My dad gave my sisters and me a challenge of how many verses from the Bible we could find to support this movie. He said if we found enough verses, we could earn the new Nancy Drew computer game for the four of us to play together. My dad also said that if we write a blog post about it, we could earn another game. These are the verses and the reasons why that we found:
John 3:16- For God so loved the world that He gave his only begotten son that whosoever believeth on Him will never perish but have eternal life. –Answers why Jesus came.
Isaiah 9:6- For unto us a child is born. Unto us a Son is given and the government will be upon His shoulders and His name will be called: Wonderful Counselor, Mighty God, Everlasting Father, Prince of Peace. –The prophecy that Jesus was Born.
Matthew 11:5- The Blind receive sight, the Lame walk, those who have leprosy are healed, the deaf her, the dead are raised and the good news is preached to the poor. –Blind man received his sight
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The men who signed the Declaration were not only risking their lives, but their families lives as well. They knew that if they signed it, and if they were caught, they could be tortured and hanged as conspirators against the king.
Today, We should be inspired by the men who took this great chance, for instance, John Hancock. While other men were making small signatures on the Declaration, Hancock signed his name large and right in the middle of the page. When asked why he took that action, Hancock said that he"wanted the King of England to be able to see his name without wearing spectacles (glasses)"
I hope this Fourth of July, you will stop and think about all the people throughout history, who gave their lives for America's freedom.
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For a vacation, I prefer a visit to the forest rather than a visit to the seashore. The variety in color, sounds, and sights in the mountains are much more appealing to me than the variety at the seashore.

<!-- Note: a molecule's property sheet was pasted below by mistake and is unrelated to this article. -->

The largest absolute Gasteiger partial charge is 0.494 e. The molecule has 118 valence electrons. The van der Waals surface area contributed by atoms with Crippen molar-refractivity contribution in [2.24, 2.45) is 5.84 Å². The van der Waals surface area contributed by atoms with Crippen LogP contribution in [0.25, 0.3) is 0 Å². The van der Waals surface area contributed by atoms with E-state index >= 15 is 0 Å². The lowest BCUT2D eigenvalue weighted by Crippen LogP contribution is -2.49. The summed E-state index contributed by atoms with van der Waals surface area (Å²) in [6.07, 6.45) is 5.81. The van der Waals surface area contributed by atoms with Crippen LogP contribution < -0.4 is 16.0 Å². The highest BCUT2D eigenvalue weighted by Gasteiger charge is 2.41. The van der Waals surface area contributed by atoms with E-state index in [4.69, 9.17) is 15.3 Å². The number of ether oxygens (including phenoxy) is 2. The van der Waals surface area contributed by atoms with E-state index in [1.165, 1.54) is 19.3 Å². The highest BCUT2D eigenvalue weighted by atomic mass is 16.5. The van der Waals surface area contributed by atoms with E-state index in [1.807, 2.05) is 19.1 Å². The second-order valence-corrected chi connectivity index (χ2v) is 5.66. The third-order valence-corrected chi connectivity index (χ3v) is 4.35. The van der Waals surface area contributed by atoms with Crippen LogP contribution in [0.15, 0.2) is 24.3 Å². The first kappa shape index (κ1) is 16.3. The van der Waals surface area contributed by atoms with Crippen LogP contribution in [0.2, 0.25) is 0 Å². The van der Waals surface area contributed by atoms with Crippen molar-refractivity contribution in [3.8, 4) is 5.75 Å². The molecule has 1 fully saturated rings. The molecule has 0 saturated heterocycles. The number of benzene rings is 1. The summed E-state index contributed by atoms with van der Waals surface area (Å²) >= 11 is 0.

The color scheme of the forest is extremely varied: green trees burst into a brilliant gold, orange, or red in the autumn and scatter their leaves; the brown forest floor teems with insects and animals in a splattering of blues, grays, blacks, pinks, browns, reds, and many other colors; flowers poke their heads out to dazzle the world with their delicate colors and beauty; and berries pop out in delicious arrays of reds, greens, and blues. While the seashore has a beauty of its own, there is very little color variety to keep me interested. All is a blur of blue water, blue sky, white sands, white rocks, and white seagulls. Most of the different colors in the seashore comes from the shells which have strips of pale pink or pale blue, and from the dirty brownish-green seaweed that washes up on the shore, and perhaps an occasional starfish that is washed into tiny pools. There is an assortment of color, but not as striking as the collection of color found in the woods.
After working for two decades as a consultant in the areas of technology, information management, collaboration, and productivity, I realized that while these were all good things to do, the next opportunity was in the area of how we manage what we know and what we do with what we know. That realization led me to pursue the field of knowledge management and the management of intellectual capital. Unlike many people in the 1990's and early 2000's, I decided not to focus on the organizational level but rather to direct my attention to the individual or personal aspect of knowledge management. My work as an eProductivity specialist taught me that it's much easier to bring about a lasting impact working with individuals - from the bottom-up - than to try and create a system to be imposed on the organization top-down. Thus, my interest in knowledge management, and specifically my interest in what is frequently referred to as personal knowledge management, began.